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The world of freight handlers Wilbur Grey and Chick Young is turned upside down when the remains of Frankenstein's monster and Dracula arrive from Europe to be used in a house of horrors. Dracula awakens and escapes with the weakened monster, who he plans to re-energize with a new brain. Larry Talbot (the Wolfman) arrives from London in an attempt to thwart Dracula. Dracula's reluctant aide is the beautiful Dr. Sandra Mornay. Her reluctance is dispatched by Dracula's bite. Dracula and Sandra abduct Wilbur for his brain and recharge the monster in preparation for the operation. Chick and Talbot attempt to find and free Wilbur, but when the full moon rises all hell breaks loose with the Wolfman, Dracula, and Frankenstein all running rampant. Written by
Gary Jackson <firstname.lastname@example.org>
Glenn Strange speaks for the first time as The Monster. This film marks the first time since The Ghost of Frankenstein (1942) that the character has spoken, though it does not explain how The Monster has regained his voice. See more »
After Wilbur, Chick, and Joan Raymond arrive at the castle, Sandra enters the room and her reflection can be seen in a large mirror. She exclaims "Wilbur!" in surprise of added guests. However, in the reflection, her lips don't move. See more »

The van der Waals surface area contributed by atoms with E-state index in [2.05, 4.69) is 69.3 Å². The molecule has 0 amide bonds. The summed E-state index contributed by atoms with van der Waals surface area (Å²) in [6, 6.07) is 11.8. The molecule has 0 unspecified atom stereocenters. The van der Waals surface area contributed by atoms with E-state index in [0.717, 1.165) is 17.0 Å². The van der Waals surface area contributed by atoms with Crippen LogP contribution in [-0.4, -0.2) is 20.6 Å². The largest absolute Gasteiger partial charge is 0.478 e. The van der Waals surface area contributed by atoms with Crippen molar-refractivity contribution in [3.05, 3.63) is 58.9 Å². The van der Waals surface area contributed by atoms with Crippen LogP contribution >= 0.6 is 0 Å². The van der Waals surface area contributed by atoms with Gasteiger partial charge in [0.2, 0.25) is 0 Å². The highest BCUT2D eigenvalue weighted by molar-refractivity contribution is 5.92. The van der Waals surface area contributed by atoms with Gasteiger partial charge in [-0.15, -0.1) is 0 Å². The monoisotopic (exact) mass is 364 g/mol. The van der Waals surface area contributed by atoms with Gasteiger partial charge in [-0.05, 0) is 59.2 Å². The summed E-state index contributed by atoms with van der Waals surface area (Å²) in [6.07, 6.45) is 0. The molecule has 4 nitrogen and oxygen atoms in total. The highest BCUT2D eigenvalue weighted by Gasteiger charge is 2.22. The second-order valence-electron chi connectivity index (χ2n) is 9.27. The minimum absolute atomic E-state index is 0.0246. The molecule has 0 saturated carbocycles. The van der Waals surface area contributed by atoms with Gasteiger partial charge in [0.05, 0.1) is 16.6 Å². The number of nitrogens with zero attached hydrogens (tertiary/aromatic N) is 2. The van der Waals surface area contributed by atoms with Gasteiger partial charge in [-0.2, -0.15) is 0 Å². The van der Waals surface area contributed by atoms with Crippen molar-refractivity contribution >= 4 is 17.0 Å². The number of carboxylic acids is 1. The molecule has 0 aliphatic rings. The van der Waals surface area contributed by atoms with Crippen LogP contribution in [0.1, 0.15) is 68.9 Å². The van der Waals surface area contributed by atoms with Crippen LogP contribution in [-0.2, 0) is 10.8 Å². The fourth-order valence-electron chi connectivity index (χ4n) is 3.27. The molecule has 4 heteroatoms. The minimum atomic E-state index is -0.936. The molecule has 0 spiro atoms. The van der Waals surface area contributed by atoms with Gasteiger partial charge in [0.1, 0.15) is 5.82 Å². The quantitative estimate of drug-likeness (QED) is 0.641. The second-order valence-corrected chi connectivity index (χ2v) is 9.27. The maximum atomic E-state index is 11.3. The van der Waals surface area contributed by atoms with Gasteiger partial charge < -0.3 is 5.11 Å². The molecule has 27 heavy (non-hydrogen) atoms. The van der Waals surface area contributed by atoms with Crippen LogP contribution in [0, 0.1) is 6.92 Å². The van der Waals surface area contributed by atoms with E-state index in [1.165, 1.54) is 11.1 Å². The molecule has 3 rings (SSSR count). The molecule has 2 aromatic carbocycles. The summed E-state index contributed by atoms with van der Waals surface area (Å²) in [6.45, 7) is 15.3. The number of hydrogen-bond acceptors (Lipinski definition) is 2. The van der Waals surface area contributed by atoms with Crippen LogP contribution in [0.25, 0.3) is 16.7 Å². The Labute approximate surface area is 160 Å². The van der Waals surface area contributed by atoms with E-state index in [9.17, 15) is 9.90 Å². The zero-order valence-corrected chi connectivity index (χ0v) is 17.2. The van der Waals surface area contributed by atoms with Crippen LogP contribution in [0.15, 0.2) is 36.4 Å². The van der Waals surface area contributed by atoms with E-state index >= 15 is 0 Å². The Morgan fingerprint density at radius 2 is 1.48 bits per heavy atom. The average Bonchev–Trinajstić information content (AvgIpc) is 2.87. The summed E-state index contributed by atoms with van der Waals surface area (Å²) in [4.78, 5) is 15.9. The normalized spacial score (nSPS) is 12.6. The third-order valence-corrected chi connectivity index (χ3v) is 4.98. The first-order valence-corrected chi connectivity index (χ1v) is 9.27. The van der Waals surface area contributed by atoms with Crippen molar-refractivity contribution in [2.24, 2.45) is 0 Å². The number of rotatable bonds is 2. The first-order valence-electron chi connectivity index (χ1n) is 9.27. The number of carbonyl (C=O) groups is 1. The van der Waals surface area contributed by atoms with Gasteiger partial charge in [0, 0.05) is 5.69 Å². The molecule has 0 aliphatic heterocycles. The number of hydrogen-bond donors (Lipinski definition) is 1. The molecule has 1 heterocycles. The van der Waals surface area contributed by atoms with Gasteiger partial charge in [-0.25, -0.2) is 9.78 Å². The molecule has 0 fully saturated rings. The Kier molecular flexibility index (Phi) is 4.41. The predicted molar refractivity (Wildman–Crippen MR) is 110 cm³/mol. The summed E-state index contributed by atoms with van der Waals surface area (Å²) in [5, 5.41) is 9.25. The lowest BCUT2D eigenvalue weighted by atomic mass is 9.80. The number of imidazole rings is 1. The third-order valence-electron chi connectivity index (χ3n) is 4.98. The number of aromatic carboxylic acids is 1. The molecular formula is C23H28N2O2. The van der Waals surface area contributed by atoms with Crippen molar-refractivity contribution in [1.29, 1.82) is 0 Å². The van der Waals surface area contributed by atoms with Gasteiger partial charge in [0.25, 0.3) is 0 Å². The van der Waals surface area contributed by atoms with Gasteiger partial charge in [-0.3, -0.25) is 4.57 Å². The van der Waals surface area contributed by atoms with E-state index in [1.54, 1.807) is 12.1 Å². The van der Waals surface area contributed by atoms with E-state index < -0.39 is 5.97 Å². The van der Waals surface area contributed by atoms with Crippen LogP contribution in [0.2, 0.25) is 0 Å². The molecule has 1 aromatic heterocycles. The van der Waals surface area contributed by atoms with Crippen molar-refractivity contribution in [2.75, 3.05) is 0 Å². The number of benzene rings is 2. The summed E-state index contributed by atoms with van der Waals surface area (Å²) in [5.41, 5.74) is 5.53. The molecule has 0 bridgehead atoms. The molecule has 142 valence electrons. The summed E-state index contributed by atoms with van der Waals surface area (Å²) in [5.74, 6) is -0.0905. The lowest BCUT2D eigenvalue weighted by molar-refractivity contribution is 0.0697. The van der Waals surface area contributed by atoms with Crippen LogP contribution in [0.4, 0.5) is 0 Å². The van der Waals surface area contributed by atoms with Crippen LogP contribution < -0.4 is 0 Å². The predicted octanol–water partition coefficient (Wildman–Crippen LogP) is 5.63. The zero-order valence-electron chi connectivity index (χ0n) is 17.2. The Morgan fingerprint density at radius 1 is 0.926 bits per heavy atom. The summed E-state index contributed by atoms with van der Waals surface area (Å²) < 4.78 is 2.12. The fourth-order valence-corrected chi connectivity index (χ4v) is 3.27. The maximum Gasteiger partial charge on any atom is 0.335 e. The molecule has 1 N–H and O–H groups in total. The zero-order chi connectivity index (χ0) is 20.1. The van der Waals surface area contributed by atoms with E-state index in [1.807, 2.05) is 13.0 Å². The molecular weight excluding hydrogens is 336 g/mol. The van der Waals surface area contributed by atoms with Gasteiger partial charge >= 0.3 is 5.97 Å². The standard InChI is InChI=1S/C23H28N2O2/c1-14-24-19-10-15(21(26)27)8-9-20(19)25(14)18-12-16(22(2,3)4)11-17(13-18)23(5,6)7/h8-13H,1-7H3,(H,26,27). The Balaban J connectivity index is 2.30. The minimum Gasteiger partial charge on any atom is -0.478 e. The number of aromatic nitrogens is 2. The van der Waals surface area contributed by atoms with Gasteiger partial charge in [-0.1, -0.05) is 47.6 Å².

This is the film that really sparked my interest in horror films. IT is a comedy laced with horriffic elements. It is a wonderful blend of the absurd(Abbott and Costello) with the scary(Frankenstein's monster, Dracula, and the Wolfman). There is so much good about this film that it is hard to begin. Let's start with the two main characters, A & C. This is probably their best film outing both in their comic timing and their ability to play off each other so convincingly. Lou plays the chubby scared Wilbur and Bud plays the cynical, straight-man Chick. They move about almost effortlessly in their roles and Lou has some of the truly funniest scenes in filmdon. Two come to mind immediately: the scene where Lou reads about the monsters in the wax museum and the coffin lid opens and moves the candle several times is priceless as is the scene where Lou in confronted with the monsters in a hidden panel in a dungeon. Bud is just as good playing the straight role, a necessary but often thankless part. The other members of the cast are just as good, and Bela gives a tour-de force performance as Dracula once again. The film is moody and atmospheric, credit certainly going to Charles Barton the director. Lon Chaney, often overlooked, gives a good performance as the tragic lycanthrope Lawrence Talbot. Partiality aside, this certainly ranks up there as one of the best horror-comedy films ever made. High praise for a sub-genre with so few gems.
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